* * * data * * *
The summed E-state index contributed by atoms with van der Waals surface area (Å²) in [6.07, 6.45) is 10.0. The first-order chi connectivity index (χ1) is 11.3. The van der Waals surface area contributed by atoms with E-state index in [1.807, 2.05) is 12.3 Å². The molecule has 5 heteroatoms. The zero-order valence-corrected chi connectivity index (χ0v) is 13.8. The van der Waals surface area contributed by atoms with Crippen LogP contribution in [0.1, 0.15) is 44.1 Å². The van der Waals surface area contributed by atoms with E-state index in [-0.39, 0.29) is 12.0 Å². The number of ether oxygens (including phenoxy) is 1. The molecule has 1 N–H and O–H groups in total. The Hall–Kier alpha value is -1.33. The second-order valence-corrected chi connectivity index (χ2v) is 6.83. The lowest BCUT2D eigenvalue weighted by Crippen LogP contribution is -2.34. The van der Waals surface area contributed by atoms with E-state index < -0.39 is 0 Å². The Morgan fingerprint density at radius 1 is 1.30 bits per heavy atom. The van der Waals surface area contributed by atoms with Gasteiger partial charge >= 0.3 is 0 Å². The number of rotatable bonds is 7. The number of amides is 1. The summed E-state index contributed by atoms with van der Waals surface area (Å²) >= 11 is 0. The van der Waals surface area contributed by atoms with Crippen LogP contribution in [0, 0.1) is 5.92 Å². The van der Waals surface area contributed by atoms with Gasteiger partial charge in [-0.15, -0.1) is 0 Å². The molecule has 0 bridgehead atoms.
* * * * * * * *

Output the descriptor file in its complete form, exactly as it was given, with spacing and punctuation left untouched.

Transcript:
The summed E-state index contributed by atoms with van der Waals surface area (Å²) in [6.07, 6.45) is 10.0. The first-order chi connectivity index (χ1) is 11.3. The van der Waals surface area contributed by atoms with E-state index in [1.807, 2.05) is 12.3 Å². The molecule has 5 heteroatoms. The zero-order valence-corrected chi connectivity index (χ0v) is 13.8. The van der Waals surface area contributed by atoms with Crippen LogP contribution in [0.1, 0.15) is 44.1 Å². The van der Waals surface area contributed by atoms with E-state index in [-0.39, 0.29) is 12.0 Å². The number of ether oxygens (including phenoxy) is 1. The molecule has 1 N–H and O–H groups in total. The Hall–Kier alpha value is -1.33. The second-order valence-corrected chi connectivity index (χ2v) is 6.83. The lowest BCUT2D eigenvalue weighted by Crippen LogP contribution is -2.34. The van der Waals surface area contributed by atoms with E-state index < -0.39 is 0 Å². The Morgan fingerprint density at radius 1 is 1.30 bits per heavy atom. The van der Waals surface area contributed by atoms with Gasteiger partial charge >= 0.3 is 0 Å². The number of rotatable bonds is 7. The number of amides is 1. The summed E-state index contributed by atoms with van der Waals surface area (Å²) >= 11 is 0. The van der Waals surface area contributed by atoms with Crippen LogP contribution in [0, 0.1) is 5.92 Å². The van der Waals surface area contributed by atoms with Gasteiger partial charge in [-0.15, -0.1) is 0 Å². The molecule has 0 bridgehead atoms.